• Frank Oles

1994 Acura NSX


The NSX was my dream car. And owning and driving it for three years was a dream come true. I remember seeing the NSX when it debuted at the Chicago Auto show way back in 1990. It was an amazing machine, and compared to the Japanese cars that were available up until that time, it was a moon shot. I never could have imagined I would own one.


Fast forward to 1997. Fast and Furious still wasn't a thing yet. But the 1997 Acura Integra caught my eye. Only this time at the auto show, there were no crowds around it. Beyond a blip in Autoweek, nobody realized what Honda was achieving. And right around the corner was the NSX, fresh from its update to 3.2 liters and a 6 speed trans. The seed was planted.


Around 2004, I started to get the idea that I might actually be able to afford a used NSX. The model was already getting long in the tooth (it was last updated in 2002), and prices for used examples were falling into the 25-25K range. With a little help from a home equity loan, it was possible!


With the funds in hand, it still took me an entire year to find my car. I looked at cars in Chicago, Detroit, LA and Texas. These are rare cars and there aren't too many on the ground, and even fewer that have not been messed with. I finally got lucky in St. Louis of all places.

And there it was. After looking at dozens of NSXs, I knew I was going to buy this car the moment I saw it. Minty fresh and bone stock. A recent service and cam belt change meant it was ready to drive back to Chicago. Thanks Fred!

The heart of the NSX is a mid-mounted 3.0 liter C30A engine. It redlined at 8000 rpm! The VTEC changeover was not as pronounced as it was in other Honda products, but the car sounded good at any rpm. I miss that sound.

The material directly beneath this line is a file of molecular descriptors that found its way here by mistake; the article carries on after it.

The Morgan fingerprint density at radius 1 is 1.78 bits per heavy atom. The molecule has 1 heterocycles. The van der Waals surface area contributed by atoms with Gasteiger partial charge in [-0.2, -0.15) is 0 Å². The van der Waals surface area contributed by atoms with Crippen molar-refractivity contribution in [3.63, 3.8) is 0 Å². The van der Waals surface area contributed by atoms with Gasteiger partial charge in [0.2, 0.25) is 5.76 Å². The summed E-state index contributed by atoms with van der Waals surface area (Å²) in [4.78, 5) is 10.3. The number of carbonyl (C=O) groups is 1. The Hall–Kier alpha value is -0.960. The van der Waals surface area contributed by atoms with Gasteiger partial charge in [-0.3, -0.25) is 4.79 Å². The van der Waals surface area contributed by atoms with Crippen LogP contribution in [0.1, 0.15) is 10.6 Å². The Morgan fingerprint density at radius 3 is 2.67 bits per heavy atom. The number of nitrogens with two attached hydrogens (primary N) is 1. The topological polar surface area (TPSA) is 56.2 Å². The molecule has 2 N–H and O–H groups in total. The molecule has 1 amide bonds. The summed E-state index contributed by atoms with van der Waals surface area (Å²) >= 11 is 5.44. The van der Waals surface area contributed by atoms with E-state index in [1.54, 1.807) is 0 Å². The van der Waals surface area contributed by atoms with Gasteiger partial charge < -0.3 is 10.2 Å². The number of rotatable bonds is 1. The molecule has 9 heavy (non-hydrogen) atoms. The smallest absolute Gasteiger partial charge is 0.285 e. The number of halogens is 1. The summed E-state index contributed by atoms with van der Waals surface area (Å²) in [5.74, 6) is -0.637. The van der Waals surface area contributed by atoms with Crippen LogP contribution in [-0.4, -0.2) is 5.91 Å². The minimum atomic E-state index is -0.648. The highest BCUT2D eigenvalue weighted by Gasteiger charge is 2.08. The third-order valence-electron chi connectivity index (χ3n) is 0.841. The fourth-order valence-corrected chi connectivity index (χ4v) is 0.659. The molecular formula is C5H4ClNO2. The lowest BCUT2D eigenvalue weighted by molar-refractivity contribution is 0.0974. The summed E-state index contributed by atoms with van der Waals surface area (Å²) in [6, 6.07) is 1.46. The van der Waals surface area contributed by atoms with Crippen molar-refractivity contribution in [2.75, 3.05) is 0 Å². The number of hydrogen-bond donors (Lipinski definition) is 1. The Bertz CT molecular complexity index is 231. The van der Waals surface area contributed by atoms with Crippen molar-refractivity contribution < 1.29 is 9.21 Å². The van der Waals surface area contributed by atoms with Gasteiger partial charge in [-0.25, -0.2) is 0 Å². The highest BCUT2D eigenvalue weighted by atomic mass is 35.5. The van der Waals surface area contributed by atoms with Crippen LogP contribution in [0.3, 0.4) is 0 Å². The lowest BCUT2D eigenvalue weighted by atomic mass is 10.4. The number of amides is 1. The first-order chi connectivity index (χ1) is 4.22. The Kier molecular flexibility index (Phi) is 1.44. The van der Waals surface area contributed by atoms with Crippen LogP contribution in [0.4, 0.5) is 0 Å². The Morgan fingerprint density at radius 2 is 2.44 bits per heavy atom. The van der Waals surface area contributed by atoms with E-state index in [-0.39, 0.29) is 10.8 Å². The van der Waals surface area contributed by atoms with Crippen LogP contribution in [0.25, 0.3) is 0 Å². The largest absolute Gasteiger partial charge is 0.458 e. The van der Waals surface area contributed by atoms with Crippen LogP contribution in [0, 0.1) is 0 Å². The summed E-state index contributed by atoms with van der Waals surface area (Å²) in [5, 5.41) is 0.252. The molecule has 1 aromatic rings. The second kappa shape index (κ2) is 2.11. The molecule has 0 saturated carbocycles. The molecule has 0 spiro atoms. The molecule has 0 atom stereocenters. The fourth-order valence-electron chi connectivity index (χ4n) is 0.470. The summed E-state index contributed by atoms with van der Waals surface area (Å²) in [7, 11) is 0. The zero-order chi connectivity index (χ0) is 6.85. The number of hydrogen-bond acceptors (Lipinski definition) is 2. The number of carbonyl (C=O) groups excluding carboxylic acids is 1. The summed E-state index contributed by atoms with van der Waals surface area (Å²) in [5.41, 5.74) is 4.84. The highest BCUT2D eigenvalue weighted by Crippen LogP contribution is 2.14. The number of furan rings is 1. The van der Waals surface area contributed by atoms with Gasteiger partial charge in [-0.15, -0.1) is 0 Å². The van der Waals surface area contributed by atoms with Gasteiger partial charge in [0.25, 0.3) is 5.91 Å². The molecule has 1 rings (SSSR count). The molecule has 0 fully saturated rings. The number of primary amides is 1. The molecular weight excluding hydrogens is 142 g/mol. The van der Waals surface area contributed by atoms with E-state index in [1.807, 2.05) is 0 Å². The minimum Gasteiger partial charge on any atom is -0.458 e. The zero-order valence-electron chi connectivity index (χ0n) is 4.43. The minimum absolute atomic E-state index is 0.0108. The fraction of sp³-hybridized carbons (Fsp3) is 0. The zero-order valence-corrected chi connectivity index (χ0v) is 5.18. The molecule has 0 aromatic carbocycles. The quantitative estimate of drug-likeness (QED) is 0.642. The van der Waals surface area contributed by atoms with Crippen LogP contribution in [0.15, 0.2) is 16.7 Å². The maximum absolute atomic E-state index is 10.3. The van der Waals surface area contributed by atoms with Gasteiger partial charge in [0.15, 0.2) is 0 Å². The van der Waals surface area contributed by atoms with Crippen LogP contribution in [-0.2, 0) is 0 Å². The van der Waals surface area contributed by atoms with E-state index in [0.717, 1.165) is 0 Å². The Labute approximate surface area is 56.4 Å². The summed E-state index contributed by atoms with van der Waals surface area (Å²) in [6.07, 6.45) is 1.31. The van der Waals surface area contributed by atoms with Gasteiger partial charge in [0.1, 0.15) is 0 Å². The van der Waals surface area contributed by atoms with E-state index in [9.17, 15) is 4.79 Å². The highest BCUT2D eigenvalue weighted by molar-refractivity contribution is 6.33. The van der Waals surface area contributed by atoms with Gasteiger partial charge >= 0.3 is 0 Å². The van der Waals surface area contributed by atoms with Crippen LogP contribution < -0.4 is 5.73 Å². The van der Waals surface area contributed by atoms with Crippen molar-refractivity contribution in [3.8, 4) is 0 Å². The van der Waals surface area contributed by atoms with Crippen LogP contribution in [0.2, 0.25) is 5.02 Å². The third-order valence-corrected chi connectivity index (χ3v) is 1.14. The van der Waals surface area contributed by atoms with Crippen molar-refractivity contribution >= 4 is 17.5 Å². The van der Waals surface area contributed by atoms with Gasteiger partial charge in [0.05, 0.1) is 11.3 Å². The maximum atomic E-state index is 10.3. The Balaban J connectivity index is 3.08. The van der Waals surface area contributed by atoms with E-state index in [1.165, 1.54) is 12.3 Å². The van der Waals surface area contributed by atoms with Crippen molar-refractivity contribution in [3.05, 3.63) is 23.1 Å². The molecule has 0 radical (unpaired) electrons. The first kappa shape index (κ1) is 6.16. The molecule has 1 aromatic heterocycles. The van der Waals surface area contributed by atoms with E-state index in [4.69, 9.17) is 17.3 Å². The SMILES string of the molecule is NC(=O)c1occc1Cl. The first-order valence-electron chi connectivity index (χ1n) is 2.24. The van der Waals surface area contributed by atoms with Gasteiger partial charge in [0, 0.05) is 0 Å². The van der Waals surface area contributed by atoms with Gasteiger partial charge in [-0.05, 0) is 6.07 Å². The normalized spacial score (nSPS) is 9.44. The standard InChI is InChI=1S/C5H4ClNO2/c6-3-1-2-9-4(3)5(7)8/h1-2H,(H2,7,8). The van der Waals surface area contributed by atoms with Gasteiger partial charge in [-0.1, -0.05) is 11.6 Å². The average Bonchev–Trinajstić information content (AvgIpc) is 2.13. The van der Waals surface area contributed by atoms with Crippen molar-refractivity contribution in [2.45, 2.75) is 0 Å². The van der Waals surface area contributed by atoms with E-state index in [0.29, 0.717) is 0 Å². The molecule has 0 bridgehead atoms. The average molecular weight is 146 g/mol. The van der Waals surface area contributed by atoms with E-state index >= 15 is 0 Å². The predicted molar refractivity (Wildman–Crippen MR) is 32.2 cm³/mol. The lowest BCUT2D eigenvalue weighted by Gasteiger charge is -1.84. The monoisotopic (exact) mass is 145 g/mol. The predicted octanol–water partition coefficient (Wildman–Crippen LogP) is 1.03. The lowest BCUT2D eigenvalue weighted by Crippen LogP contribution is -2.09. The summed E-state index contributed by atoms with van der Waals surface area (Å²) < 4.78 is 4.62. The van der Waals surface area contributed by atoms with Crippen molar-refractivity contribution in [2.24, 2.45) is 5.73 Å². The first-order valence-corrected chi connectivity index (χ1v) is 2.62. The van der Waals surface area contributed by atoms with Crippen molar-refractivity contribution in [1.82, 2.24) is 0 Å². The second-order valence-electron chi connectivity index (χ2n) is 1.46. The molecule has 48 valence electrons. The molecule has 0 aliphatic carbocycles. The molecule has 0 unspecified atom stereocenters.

Shortly after getting the car, I could not wait to get involved with the NSX community. Having recently opened our second Quiznos restaurant location in Hoffman Estates, we decided to throw a cruise night. The special theme - NSX! I invited people from the local forum of NSX Prime (get a free sub with every NSX) and we had an impressive turnout, with 12 NSXs in attendance - the most I had ever seen in one place. Little did I know that many of the folks who turned up would turn out to be friends to this day.

Battle of the Imports 2005! Fast and Furious was in full swing. NSXs always had respect at these types of events. And cars like my friend Robert’s Carbon Fiber Wide Body drew in the tuner crowd too.

I didn’t modify my car much, but it did need tires when I purchased it. So I decided to upgrade the stock 16/17 wheels to OEM 2002 wheels that were forged 17” by BBS. These were hard to come by - I ended up purchasing a set from Chris at Science of Speed that had been refinished in Chrome Powdercoat. Bling baby!

I also added Bilstein shocks (lowered on the lower perch) for a ¾” drop and ¼” H&R spacers for the perfect stance.

Group drives were one of my favorite activities with the NSX, and the NotFWD crew were some of the most fun. Driving through Lower Wacker with flame-spitting, ear-piercing exhausts will be burned into my brain forever. Here is my NSX, along with cars that belonged to my friends Sean, Val and Brian. What a crew!

The NSX interior was a great place to be. Not roomy by American standards, but a nice fit. Slick-shifting 5 speed was THE BEST! My car also came equipped with a tape deck, a car phone, and a 6 disc CD changer in the trunk. The NSX was equipped that way until 2005 unchanged! View out the front was amazing, with a low dash and good visibility all around. A driver’s car all day long.

Those tail lights! That built in spoiler! I even kept the stock exhaust with the trademark oval tips. If it was good enough for George Lucas, Ayrton Senna and Donald Trump’s girlfriend, it was good enough for me!

Here we are on the day that I sold it. Why did I decide to sell? I think this picture says it all. The NSX is a 2 seat sports car, designed for bachelors and empty-nesters. It was a pain taking two cars to a show if I wanted to take my family. That got old real fast. The NSX was a faultless car, except for its lack of a back seat. That’s probably the reason the Porsche 911 has continued to thrive. One day we will return to a NSX, once again when the time is right.

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